CHICAGO (Reuters) - A New Year’s Day cold snap in the southern U.S. Plains poses a threat to winter wheat, particularly in Kansas, the country’s biggest producer of the grain, agricultural meteorologists said.
Farmers in Kansas grow hard red winter (HRW) wheat, the largest U.S. wheat class that typically is milled into flour for bread. The impact of any crop loss could be magnified because supplies of high-protein HRW wheat already are scarce due to low protein levels in the last two harvests.
Also, the U.S. Department of Agriculture in January is expected to show American farmers planted even less winter wheat than a year ago, when acreage fell to the lowest since 1909.
“I think the eastern three-quarters of Kansas is at risk for some winterkill,” said David Streit, a meteorologist with the Commodity Weather Group.
Winter wheat is most resistant to winterkill in December and January. However, temperatures that drop below about minus 5 degrees Fahrenheit (minus 21 Celsius) for two hours or more can cause freeze damage.
Readings on Monday could fall to minus 8 F in northern Kansas, said Don Keeney of MDA Weather Services.
“That is definitely going to cause some issues there, especially as dry as they were this fall,” Keeney said.
Dry soil cools more quickly than moist soil, and about a third of Kansas is in moderate drought, according to the latest weekly U.S. Drought Monitor report prepared by a consortium of climatologists. The entire state is abnormally dry, the report said.
Much of Kansas also lacks snow cover, which can act as a protective blanket for dormant crops.
In Oklahoma, another major producer, temperatures on Monday are forecast to dip to zero F, posing a minor risk. However, if readings dip much lower, “the threat will increase substantially,” Keeney said.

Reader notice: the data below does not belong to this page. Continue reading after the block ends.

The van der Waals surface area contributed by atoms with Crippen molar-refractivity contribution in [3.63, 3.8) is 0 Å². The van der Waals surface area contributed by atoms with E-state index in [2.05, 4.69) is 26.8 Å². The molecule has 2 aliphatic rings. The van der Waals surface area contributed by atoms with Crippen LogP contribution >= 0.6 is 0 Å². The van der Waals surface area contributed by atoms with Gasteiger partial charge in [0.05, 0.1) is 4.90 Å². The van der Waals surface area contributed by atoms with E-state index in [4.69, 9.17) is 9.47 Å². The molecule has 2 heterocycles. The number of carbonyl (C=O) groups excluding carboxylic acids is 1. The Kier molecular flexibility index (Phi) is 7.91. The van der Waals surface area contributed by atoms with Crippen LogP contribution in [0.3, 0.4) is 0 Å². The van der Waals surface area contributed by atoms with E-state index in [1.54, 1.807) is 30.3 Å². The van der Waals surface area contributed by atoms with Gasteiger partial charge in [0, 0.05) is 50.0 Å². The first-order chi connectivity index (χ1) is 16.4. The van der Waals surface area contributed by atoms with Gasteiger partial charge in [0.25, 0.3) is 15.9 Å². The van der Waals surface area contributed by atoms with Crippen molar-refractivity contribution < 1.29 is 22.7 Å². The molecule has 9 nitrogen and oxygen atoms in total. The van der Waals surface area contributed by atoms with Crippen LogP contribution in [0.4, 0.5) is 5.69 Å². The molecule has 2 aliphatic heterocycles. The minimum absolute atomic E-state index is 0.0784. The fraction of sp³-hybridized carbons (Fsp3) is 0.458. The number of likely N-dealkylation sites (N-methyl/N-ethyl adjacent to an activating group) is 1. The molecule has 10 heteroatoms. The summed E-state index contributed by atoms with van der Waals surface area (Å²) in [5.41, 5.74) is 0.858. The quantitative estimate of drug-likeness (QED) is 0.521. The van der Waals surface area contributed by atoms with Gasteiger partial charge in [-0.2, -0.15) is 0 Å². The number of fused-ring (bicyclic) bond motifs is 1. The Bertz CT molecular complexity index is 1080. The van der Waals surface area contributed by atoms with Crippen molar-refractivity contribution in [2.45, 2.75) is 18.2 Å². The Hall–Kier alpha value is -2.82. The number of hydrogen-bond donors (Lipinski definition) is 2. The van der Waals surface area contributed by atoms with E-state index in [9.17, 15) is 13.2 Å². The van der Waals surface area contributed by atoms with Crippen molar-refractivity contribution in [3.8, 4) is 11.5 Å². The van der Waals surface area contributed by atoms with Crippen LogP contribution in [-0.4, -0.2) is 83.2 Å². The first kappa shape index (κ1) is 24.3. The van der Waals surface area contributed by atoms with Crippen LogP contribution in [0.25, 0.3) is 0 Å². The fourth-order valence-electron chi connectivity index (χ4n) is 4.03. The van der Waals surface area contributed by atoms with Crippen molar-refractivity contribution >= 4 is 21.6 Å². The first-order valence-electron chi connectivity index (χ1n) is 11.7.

Frigid temperatures will grip the Midwest as well, although snow cover should protect most of the region’s soft red winter wheat, used in cookies and snack foods.
The cold is likely to hasten the build-up of ice on the Illinois River, slowing barge traffic and impeding shipments of Midwest corn and soybeans to Gulf Coast export terminals.
“We are starting to see some ice form there. I would expect ice over the next five days to really increase substantially,” Keeney said.
Locks need to be de-iced in order for vessels to pass through. “We don’t have any locks that are closed down ... but there are impacts affecting the locks,” said Samantha Heilig, public affairs specialist at the U.S. Army Corps of Engineers.
With portions of both the Illinois and Mississippi rivers frozen, there was less water flowing downstream. On the Mississippi River at St. Louis, water levels next week were expected to reach the lowest point in about four years, according to the National Weather Service.
Additional reporting by Michael Hirtzer; Editing by Tom Brown